The Daily Parker

Politics, Weather, Photography, and the Dog

You can't buy labor at below-market rates

Chicago Transit Authority president Dorval Carter, Jr., blamed "extremely higher-than-normal call-offs" (i.e., a blue flu) for the New Year's Eve failures that left The Daily Parker waiting on a platform 35 minutes for the El:

It’s not unusual for CTA workers to “call off” on holidays, but the CTA has in the past been ready to replace them. But this year, with a shortage of train operators in the ranks, the CTA couldn’t deliver the number of free trains it promised.

The CTA promoted increased service on the Blue and Red lines on New Year’s Eve, advertising free train rides sponsored by Miller Lite. Carter did not say how many workers called off, and CTA officials did not provide a number after Friday’s meeting.

CTA worker unions, represented by Local 308 and Local 241, did not immediately respond to requests for comment. 

Carter said he would work with the unions and employees to come up with better ways to incentivize staff to come to work. Disciplinary measures could only go so far, considering the worker shortage, he said.

“We are operating very close to the margins,” Carter said. “I am trying to both put out a level of service that is within the constraints of the workforce that I have, but recognizing that in order for that to work, my workforce has to show up.”

One factor possibly limiting the available workforce: wages that have not kept up with inflation. If you want more people to work for you, pay more; QED. But even Chicago, with one of the best transport networks in the world, still struggles to see public transit as a public service rather than a profit-making enterprise. So who should pay more for the CTA? All of us in Chicago, perhaps by taking back some of the Federal money we send to Oklahoma for their useless freeway projects.

At least I didn't get too cold on the Brown Line platform on New Year's Eve. I still would have liked to see my friends earlier than I did.

Three cheers for the Secretary of State's Office!

Because I moved, I had to change my drivers license in-person at an Illinois Secretary of State Drivers Services Office (our DMV). Let me tell you how hard that was:

  1. I went online yesterday morning and, after a few clicks, got to "Same-Day Appointments."
  2. I found that the facility closest to me (about 5 km away) had appointment times in the late afternoon, so I signed up.
  3. The sign-up process took me to a checklist that helped me figure out what documents I needed to bring. It took me about 15 minutes to assemble those documents in a folder.
  4. Half an hour before my appointment, I drove to the facility, and found a parking space right away.
  5. I went into the Vehicle Services Office next door, and got redirected to the correct building.
  6. There was no line. I went right to the first station, showed him my documents, and was directed to the photo area.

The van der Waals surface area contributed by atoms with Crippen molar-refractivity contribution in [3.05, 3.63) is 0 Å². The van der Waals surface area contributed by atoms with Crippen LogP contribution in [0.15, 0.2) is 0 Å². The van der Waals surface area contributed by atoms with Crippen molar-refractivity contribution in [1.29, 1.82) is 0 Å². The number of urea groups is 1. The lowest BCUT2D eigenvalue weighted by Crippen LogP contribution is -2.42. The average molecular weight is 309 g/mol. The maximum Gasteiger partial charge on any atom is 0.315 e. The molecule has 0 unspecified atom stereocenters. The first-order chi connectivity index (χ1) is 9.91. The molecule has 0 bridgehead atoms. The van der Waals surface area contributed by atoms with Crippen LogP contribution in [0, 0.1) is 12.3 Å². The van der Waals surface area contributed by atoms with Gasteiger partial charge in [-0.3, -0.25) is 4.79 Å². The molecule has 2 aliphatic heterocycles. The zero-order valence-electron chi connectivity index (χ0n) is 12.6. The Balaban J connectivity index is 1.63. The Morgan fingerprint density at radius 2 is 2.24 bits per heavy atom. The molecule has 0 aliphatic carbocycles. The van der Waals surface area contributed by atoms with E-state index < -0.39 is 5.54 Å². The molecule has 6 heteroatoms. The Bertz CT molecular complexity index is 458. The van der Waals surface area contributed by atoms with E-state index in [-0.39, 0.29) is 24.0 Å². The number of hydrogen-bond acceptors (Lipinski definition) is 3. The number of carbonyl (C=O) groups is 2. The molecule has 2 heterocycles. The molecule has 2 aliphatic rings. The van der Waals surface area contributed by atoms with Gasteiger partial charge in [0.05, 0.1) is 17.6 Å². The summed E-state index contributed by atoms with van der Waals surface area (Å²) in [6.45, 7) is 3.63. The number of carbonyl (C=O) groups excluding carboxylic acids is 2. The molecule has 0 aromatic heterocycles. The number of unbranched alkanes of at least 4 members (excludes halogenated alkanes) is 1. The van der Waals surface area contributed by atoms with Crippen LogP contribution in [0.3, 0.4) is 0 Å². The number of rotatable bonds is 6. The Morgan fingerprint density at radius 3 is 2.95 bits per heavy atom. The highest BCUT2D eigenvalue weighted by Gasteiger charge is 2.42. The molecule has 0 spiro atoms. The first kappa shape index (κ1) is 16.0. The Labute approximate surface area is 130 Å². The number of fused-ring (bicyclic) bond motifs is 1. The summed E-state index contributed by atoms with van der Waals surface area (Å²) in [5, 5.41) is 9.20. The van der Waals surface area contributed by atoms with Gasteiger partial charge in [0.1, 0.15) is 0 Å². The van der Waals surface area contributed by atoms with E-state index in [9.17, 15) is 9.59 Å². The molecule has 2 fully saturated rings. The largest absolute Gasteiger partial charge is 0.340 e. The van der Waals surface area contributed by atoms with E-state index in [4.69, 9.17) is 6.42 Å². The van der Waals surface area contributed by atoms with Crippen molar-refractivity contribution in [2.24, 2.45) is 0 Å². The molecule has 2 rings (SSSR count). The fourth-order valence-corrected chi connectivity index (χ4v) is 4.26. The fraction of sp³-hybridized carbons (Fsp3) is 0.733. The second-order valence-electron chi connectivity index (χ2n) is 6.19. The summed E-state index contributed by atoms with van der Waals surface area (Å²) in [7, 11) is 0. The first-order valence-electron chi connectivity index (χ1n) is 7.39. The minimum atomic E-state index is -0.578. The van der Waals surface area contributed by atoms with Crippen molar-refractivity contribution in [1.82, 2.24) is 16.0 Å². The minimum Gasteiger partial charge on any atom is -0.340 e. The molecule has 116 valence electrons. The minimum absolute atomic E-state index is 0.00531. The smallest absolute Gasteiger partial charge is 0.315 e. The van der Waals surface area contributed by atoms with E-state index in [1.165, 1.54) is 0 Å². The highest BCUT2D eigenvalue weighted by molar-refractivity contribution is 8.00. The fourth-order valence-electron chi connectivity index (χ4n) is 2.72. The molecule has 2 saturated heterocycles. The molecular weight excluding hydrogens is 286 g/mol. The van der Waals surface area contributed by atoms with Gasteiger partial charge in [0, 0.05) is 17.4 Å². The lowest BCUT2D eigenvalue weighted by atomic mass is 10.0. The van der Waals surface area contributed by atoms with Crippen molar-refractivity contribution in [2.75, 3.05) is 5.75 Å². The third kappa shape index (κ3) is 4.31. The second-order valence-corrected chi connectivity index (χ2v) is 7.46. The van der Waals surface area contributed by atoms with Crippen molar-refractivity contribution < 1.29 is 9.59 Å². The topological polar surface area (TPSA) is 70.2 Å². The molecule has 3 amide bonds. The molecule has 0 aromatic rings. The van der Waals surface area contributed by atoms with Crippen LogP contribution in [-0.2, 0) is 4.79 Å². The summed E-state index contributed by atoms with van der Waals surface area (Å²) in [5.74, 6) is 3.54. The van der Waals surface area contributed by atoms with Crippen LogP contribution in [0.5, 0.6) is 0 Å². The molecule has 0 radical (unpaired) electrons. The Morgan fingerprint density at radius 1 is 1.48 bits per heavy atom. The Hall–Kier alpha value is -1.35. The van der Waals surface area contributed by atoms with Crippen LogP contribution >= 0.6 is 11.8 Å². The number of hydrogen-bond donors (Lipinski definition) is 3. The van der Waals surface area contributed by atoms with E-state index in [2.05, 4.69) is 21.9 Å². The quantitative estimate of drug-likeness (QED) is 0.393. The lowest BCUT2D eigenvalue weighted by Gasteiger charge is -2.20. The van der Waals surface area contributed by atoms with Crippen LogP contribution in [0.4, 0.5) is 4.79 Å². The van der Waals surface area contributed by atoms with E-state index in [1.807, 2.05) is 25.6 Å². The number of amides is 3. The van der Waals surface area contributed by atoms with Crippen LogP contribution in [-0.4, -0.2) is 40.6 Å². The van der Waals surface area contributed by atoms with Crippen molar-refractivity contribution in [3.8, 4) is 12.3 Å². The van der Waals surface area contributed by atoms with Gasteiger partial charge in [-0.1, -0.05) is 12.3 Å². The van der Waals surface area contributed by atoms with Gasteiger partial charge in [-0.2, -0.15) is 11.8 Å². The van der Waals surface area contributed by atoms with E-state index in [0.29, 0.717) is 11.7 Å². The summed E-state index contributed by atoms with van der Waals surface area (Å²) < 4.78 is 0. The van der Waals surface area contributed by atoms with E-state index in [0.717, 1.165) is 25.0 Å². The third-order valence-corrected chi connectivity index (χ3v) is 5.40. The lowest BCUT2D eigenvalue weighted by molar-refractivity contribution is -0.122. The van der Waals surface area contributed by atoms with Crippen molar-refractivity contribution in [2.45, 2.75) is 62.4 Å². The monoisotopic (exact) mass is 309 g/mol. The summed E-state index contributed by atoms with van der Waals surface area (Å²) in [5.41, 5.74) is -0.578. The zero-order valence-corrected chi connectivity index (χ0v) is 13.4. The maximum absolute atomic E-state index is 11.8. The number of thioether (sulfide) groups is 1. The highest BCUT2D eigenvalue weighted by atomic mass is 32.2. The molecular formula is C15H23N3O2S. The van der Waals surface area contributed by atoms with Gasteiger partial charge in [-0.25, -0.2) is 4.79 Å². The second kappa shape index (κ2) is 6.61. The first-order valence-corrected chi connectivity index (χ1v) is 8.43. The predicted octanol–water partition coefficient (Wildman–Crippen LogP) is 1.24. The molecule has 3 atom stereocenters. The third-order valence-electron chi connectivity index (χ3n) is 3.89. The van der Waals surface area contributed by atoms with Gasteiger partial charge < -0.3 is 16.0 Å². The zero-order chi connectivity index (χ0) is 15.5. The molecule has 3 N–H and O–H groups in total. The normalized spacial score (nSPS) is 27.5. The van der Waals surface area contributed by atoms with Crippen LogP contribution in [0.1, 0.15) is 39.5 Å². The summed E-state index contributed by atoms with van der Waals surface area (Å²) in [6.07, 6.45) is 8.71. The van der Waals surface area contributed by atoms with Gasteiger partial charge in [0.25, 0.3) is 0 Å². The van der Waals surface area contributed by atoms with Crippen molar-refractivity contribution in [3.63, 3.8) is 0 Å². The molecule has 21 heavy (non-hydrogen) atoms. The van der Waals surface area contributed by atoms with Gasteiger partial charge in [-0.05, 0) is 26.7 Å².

7. There was no line, so I got my photo taken, and was directed to the to the document verification window.
  8. After waiting 30 seconds in line, the nice lady at the documentation window went over all my documents, verified and scanned them, signed me up for Motor Voter registration, and sent me to the cashier.
  9. There was no line, so I paid my $5, waited for a few seconds while my temporary license printed out, and that was it. Total time: 22 minutes.
  10. Since I was right there anyway, I went next door to Vehicle Services and updated and renewed my car registration. Total time: 6 minutes.

It took me longer to drive to the facility than to update my drivers license, apply for a Real ID, update my auto registration, and renew the same.

I love living in a state where we care about government enough to fund it properly!

Stories to roll your eyes to

I mean, why? Just why?

  • The XPOTUS, as predicted, announced his run for the 2024 election, despite looking like a total loser in the 2022 election. But narcissists gonna narcise.
  • The Illinois Worker Rights Amendment passed, and will now become part of the state constitution. I think this will have a bunch of unintended consequences not beneficial to workers, so I voted against it. We're stuck with it now.
  • Boomer Kathleen Parker spends her column today tut-tutting Boomers for not understanding Millennial jobs, picking "influencer" as just one example. I'm an X-er who completely understands "influencer" (i.e., children monetizing their own narcissism) and "change manager" (i.e., operations flunky) just fine, and suggests that the problem lies not with the Boomer parents but with the Boomer executives. (Longer post, maybe?)
  • Pushwoosh, a Russian software company that writes spyware has pretended to be an American company, for reasons left as an exercise to the reader. About 8,000 apps use their stuff. As Bruce Schneier has said, supply-chain security is "an insurmountably hard problem."
  • Bloomberg laments that "the wrong Americans are buying electric cars."
  • Julia Ioffe cautions that Ukraine's re-taking of Kherson could lead to dangerous overreach as the war goes on—and a difficult diplomatic situation for the US.

Finally, the Missouri Department of Transportation proudly announced the 50th anniversary of their engineers killing downtown Kansas City, and the Internet let them have it.

Between a demo and a 5-point feature

I'm running all 538 unit tests in my real job's application right now after updating all the NuGet packages. This is why I like automated testing: if one of the updated packages broke anything, tests will fail, and I can fix the affected code. (So far they've all passed.)

This comes after a major demo this morning, and a new feature that will consume the rest of the sprint, which ends next Monday. Oh, and I have two opera rehearsals this week. Plus I have to vote tomorrow, which could take 15 minutes or two hours.

So it's not likely I'll have time to read all of these:

Regardless, I'm setting an alarm for just past 4am to see the total lunar eclipse tonight. NOAA predicts 17% sky cover, so I should get a good view of it. Unless I go back to sleep.

Lunch reading

I'm starting to adapt my habits and patterns to the new place. I haven't figured out where to put everything yet, especially in my kitchen, but I'll live with the first draft for a few weeks before moving things around.

I'm also back at work in my new office loft, which is measurably quieter than the previous location—except when the Metra comes by, but that just takes a couple of seconds.

I actually have the mental space to resume my normal diet of reading. If only I had the time. Nevertheless:

Finally, does anyone want to go to New York with me to see a play about Robert Moses starring Ralph Fiennes? Apparently tickets are only $2,000 a pop...

Monday afternoon links

Busy day today, but I finished a major task at work just now. As I'm waiting for the CI system to finish compiling and pushing out a test build, I'm going to read these: